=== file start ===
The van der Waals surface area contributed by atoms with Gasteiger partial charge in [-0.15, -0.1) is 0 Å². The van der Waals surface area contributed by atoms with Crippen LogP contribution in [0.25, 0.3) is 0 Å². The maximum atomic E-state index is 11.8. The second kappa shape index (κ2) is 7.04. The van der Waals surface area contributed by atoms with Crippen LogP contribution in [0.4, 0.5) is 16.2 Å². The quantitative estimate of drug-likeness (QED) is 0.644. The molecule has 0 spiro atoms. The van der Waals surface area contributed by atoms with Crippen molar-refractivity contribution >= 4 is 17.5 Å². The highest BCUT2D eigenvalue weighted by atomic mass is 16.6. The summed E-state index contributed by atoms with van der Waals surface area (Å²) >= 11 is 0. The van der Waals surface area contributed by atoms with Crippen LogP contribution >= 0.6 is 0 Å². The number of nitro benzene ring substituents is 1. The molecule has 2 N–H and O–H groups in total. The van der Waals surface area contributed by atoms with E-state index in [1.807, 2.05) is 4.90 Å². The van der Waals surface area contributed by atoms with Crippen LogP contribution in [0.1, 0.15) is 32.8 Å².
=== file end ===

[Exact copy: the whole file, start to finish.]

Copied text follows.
The van der Waals surface area contributed by atoms with Gasteiger partial charge in [-0.15, -0.1) is 0 Å². The van der Waals surface area contributed by atoms with Crippen LogP contribution in [0.25, 0.3) is 0 Å². The maximum atomic E-state index is 11.8. The second kappa shape index (κ2) is 7.04. The van der Waals surface area contributed by atoms with Crippen LogP contribution in [0.4, 0.5) is 16.2 Å². The quantitative estimate of drug-likeness (QED) is 0.644. The molecule has 0 spiro atoms. The van der Waals surface area contributed by atoms with Crippen molar-refractivity contribution >= 4 is 17.5 Å². The highest BCUT2D eigenvalue weighted by atomic mass is 16.6. The summed E-state index contributed by atoms with van der Waals surface area (Å²) >= 11 is 0. The van der Waals surface area contributed by atoms with Crippen LogP contribution >= 0.6 is 0 Å². The number of nitro benzene ring substituents is 1. The molecule has 2 N–H and O–H groups in total. The van der Waals surface area contributed by atoms with E-state index in [1.807, 2.05) is 4.90 Å². The van der Waals surface area contributed by atoms with Crippen LogP contribution in [0.1, 0.15) is 32.8 Å².